I'm currently looking into Chapter 26 of Types and Programming Languages and am a bit confused by the "intuition" for Full F<: (p. 395):

A type T = ∀X<:T1.T2 describes a collection of functions from types to values, each mapping subtypes of T1 to instances of T2. If T1 is a subtype of S1, then the domain of T is smaller than that of S = ∀X<:S1.S2, so S is a stronger constraint and describes a smaller collection of polymorphic values.

Why is S a stronger constraint due to the fact that T's domain is smaller than S's?


Consider these assertions:

  1. all the cats in my house are grey
  2. all the cats in my town are grey

The second assertion implies the first, since any cat in my house is also in my town, so by the assertion it must be grey. In other words, "cats in my town" is a superset of "cats in my house", so the second assertion is stronger (it applies to more cats).

In the same way, the type S = ∀X<:S1.T2 is stronger than T = ∀X<:T1.T2 since S1 is a supertype of T1. A program of type S must work in all cases (types X) where a program of type T would work, and possibly even more cases.

  • $\begingroup$ Thanks for your response, @chi. So, it's stronger because it means programs can make fewer assumptions about X? This might explain the bit about describing "a smaller collection of polymorphic values". Let's say S1 is Top, then we have values λX<:Top.t for some term t. In regard to X, t can only use the knowledge that X is a subtype of Top, so there are certain subterms that cannot appear in t, e.g. applying a value of type X to another. If λX<:(Top→Top).u, u could contain subterms of that form. Is that the correct explanation or line of thought? $\endgroup$ – ixampal Oct 21 '18 at 3:45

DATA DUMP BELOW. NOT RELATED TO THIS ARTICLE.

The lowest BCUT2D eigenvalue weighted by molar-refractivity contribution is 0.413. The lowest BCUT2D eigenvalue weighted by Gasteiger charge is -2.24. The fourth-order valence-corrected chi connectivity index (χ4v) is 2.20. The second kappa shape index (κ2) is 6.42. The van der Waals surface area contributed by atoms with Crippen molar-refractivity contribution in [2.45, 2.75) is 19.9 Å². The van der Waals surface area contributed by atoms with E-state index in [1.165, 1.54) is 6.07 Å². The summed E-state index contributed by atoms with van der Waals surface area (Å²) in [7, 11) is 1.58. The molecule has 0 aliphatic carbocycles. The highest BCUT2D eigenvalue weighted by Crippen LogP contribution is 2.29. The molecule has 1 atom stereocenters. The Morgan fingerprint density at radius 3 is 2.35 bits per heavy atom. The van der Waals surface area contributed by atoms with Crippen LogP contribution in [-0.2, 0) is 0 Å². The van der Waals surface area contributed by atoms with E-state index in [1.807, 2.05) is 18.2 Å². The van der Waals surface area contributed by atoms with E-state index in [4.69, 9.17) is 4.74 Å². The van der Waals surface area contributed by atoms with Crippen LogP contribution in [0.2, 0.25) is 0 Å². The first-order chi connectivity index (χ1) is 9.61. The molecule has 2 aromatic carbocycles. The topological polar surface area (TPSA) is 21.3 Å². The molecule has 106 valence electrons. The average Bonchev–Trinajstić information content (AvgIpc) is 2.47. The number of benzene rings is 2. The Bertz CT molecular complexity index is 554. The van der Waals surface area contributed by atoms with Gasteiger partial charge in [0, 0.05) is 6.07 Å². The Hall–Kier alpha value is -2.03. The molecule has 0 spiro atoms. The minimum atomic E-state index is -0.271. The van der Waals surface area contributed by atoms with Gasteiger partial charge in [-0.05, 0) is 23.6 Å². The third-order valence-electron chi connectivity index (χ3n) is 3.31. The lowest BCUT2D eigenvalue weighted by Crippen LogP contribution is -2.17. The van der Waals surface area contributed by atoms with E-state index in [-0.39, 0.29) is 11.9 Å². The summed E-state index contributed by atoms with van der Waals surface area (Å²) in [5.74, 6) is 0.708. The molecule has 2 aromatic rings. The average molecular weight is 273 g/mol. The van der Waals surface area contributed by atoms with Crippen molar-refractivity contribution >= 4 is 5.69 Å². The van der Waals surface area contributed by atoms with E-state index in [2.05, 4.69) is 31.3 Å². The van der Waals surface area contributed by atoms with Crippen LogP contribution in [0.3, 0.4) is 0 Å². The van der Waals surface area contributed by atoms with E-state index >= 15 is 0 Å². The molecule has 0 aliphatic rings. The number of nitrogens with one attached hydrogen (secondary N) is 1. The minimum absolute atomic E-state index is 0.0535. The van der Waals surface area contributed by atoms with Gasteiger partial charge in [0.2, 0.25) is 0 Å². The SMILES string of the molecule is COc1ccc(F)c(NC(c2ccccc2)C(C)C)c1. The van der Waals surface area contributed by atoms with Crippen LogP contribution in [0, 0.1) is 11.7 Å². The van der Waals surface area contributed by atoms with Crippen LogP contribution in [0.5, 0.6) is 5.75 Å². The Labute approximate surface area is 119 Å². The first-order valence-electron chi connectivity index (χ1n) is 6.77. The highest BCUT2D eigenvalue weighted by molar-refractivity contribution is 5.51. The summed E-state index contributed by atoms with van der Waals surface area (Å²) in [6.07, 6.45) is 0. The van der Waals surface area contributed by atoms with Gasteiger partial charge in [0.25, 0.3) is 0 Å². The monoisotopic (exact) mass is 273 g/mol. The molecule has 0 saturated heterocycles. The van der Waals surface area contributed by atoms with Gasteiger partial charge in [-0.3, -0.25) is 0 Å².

• $\begingroup$ @ixampal Yes, that looks correct. For instance, a program of type ∀X<:Top. X->X must be the identity, since there are no operations it can perform on the X-typed argument. Instead, ∀X<:U. X->X can use its argument according to the operations of U, so it might be the identity, but could also be something else. If U is a type that represents pairs of the same type, then a program could swap the pair components. $\endgroup$ – chi Oct 21 '18 at 7:57
  • $\begingroup$ Thanks for confirming. I was intuitively on board with the typing rule for Full F<: from the discussion on contravariance with arrow types. My confusion came from somehow looking at the "stronger constraint" in the explanation text as referring to something limiting the types X can take, not the whole programs. Missing the forest for the trees. All good now. $\endgroup$ – ixampal Oct 21 '18 at 8:13

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